Rupert Goodwins' Diary

Monday 11/02/2002Now and again, the faintest hint of pity for BT bubbles to the surface like a toddler's bathtime fart. Sometimes, especially with the new management, it comes with the subtlest whiff that the company may yet reform and show it knows what's going on in the world.

Monday 11/02/2002

Now and again, the faintest hint of pity for BT bubbles to the surface like a toddler's bathtime fart. Sometimes, especially with the new management, it comes with the subtlest whiff that the company may yet reform and show it knows what's going on in the world.

When this happens, all one has to do to restore sanity is read today's news -- that BT is about to launch itself into court to prove itself the patent holder for hyperlinks. It announced that it was taking US ISP Prodigy to court a while back: BT said that a patent it holds that covers sending routing information along with text, thus hyperlinks, and that it was looking for licensing payments from everyone who served hyperlink information in the US.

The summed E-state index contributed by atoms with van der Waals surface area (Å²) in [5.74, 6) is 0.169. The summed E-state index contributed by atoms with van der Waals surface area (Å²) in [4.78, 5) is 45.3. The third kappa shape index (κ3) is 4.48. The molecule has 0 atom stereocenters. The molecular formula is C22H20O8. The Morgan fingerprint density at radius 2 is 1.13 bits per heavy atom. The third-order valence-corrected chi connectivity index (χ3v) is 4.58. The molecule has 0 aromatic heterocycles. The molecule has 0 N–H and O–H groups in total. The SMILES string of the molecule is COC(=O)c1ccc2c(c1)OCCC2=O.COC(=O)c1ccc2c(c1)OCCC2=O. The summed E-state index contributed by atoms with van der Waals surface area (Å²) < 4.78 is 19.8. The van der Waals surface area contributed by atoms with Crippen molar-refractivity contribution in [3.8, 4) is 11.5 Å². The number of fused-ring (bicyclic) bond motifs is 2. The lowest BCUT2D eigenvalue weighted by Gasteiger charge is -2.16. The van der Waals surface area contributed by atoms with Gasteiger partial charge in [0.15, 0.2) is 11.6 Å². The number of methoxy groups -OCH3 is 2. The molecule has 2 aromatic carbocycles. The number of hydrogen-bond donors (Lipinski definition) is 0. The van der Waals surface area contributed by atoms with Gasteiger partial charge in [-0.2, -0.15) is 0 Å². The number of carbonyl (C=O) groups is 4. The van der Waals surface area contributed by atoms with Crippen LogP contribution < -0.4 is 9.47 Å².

As I've said before, this is a ludicrous claim. It only covers terminals connected via phone lines: is a PC running a browser a 'terminal'? There are any number of people ready to testify that they were doing much the same sort of thing well before BT got its patent granted, and in any case the idea that BT's Prestel system -- wherein BT's ideas were used -- had any effect on the development of the Internet is profoundly daft.

But mostly, it makes BT look stupid, greedy, uncaring and completely out of tune with what makes the Internet work. What would have happened if Tim Berners-Lee had tried to restrict access to HTTP and HTML? No Web, that's what. BT may well have reason to look like a blustering bully to the global community through some sort of maximising shareholder value machismo, or may reckon that if it wins it couldn't care less. But is this the sort of company you'd want to deal with?

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